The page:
The Heart Smarts program from the Food Trust seeks to improve access to healthy foods and behaviors in urban neighborhoods by hosting nutrition education and health screenings in corner stores. As part of the program, a community health worker was hired to help with recruitment and retention of program participants in two stores. This study examines de-identified participant data to find the effects the community health worker had on participation and potential effects any participation changes had on blood pressure and BMI. Through secondary data analysis and participant interviews, we found that the community health worker stores had higher levels of retention than some of the other stores in the program. None of the non-community health worker stores differed from each other in the same way. Age and participants’ number of visits were associated with a change towards normal blood pressure. Gender and race were associated with reduction in BMI category. Interviews with participants showed a difference in familiarity with the community health worker and her role in the program depending on the store the interviews were held in. Participants in a store owned by the community health worker were more familiar with the role of the community health worker in the program. Despite not finding the specific reason for the increased retention, the presence of a community health worker was found to be associated with greater number of repeat visits and potential for reduction in blood pressure in Heart Smarts corner stores. This study suggests implementing more community health workers in other sites would increase the number of repeat visits and aid participants in achieving normal blood pressure.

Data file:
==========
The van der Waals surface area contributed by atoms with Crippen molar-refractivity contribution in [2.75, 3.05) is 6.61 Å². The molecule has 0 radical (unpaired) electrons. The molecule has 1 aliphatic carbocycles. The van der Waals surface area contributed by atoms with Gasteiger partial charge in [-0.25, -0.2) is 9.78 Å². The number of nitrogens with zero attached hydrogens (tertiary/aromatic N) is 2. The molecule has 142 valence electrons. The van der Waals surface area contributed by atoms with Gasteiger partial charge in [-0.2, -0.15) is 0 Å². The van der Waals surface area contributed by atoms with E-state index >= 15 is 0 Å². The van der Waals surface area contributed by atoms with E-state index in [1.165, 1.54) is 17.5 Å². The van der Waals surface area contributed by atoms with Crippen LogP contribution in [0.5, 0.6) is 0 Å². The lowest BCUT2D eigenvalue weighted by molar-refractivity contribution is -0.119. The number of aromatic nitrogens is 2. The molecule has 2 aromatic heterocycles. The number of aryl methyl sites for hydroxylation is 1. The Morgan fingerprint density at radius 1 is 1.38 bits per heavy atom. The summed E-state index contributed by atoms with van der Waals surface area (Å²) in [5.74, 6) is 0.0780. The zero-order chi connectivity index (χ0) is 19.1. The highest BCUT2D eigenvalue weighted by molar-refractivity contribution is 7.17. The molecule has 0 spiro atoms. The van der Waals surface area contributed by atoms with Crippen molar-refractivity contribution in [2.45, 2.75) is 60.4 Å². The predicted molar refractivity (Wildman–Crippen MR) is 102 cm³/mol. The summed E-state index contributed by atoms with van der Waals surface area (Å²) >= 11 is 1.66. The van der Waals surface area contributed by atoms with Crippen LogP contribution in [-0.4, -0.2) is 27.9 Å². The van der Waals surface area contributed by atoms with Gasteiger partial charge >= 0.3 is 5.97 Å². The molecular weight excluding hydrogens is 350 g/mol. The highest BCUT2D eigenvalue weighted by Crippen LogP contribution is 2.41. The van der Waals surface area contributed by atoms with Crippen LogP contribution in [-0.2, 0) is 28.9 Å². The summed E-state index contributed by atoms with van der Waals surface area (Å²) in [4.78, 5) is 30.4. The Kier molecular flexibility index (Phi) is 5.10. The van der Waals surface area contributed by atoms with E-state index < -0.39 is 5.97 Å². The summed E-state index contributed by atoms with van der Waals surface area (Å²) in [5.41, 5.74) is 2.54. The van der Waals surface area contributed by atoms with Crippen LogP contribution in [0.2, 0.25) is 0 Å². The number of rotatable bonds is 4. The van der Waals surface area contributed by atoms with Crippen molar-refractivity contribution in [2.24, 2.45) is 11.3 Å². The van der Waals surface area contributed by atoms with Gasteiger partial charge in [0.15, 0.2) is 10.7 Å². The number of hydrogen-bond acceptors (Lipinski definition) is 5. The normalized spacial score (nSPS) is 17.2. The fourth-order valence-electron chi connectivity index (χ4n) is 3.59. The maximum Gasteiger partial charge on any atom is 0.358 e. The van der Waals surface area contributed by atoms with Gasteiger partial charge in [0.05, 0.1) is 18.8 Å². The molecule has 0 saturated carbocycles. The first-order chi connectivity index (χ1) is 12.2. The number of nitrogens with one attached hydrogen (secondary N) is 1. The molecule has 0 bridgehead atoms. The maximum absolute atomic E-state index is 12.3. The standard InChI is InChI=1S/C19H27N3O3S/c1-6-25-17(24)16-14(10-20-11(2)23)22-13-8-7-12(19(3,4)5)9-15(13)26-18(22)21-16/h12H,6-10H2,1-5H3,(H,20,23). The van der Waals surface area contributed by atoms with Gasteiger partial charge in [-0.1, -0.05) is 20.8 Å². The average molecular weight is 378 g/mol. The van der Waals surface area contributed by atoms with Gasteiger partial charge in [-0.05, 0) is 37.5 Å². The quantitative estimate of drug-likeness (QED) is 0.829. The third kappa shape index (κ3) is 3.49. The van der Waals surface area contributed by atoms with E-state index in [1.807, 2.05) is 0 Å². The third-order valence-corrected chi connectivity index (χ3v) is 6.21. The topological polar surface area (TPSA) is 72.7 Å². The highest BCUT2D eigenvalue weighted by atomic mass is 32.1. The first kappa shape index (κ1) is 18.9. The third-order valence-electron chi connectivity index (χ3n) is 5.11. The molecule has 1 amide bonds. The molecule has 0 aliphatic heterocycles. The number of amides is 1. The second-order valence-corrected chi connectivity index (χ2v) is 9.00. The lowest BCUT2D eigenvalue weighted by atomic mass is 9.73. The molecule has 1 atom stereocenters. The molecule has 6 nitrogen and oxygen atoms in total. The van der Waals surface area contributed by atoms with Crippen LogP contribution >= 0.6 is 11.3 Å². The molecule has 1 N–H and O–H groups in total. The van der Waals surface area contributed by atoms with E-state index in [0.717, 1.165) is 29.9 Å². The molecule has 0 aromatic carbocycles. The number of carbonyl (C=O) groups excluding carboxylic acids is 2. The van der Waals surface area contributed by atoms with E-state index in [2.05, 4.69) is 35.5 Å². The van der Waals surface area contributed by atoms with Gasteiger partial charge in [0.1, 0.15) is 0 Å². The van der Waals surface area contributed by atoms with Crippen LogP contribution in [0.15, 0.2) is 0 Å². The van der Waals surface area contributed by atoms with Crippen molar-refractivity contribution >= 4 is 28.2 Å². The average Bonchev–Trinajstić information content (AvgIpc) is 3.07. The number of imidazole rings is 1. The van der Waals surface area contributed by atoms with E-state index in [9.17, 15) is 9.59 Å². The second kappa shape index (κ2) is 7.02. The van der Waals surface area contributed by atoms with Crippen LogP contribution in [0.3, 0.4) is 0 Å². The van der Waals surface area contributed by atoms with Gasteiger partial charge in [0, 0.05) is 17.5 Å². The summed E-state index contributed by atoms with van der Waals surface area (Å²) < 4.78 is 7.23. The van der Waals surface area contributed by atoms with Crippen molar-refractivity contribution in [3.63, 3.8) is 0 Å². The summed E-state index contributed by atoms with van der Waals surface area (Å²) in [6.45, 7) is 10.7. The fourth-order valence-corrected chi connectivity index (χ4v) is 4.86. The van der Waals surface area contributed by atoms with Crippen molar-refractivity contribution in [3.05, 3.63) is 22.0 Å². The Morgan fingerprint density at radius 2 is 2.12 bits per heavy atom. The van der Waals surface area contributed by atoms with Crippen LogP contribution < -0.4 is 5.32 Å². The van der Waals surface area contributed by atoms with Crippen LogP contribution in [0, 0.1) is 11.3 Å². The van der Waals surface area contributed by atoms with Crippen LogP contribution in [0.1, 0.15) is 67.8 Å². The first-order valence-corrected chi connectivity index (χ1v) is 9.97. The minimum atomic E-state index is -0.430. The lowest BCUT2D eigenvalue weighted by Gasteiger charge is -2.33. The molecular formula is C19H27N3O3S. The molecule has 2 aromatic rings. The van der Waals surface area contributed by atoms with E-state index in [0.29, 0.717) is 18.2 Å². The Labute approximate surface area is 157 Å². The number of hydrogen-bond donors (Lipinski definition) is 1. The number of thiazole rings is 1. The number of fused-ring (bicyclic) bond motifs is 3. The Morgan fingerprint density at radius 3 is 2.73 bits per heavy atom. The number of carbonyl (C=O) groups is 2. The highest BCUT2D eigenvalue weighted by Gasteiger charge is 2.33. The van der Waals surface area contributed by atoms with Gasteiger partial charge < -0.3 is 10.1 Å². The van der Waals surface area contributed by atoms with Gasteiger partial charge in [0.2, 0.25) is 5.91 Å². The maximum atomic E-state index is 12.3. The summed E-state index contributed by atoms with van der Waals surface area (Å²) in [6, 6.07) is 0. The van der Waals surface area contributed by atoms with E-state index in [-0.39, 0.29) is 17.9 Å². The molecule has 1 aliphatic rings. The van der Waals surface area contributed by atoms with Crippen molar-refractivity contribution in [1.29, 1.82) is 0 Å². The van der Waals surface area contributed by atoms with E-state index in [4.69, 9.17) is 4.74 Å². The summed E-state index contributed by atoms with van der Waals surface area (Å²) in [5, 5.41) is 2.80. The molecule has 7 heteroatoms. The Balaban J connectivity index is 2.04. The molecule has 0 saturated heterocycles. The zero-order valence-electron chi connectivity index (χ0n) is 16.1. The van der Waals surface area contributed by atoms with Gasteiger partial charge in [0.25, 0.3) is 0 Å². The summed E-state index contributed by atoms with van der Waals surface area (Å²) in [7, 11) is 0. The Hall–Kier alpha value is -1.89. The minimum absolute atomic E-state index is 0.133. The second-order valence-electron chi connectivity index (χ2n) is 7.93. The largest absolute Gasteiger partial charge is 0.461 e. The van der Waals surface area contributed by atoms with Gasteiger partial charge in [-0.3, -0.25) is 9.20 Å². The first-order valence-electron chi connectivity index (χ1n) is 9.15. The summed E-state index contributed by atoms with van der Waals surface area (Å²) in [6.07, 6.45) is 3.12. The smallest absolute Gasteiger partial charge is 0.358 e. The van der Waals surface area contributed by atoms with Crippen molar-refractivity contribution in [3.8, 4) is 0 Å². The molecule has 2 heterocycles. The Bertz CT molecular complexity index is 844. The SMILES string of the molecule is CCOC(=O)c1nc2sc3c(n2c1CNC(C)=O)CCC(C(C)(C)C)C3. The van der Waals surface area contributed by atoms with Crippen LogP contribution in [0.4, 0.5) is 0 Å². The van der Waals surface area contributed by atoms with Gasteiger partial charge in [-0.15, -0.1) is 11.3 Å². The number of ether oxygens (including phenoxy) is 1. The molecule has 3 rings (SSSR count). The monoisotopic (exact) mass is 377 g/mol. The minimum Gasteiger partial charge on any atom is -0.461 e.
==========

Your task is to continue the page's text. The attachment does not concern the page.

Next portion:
Recommended CitationYang, MPHc, Carlos; Brawer, MPH, PhD, Rickie; and Abel, MSPH, Michelle, "Evaluating the Impact of a Community Health Worker in the Heart Smarts Corner Stores" (2018). Master of Public Health Thesis and Capstone Presentations. Presentation 238.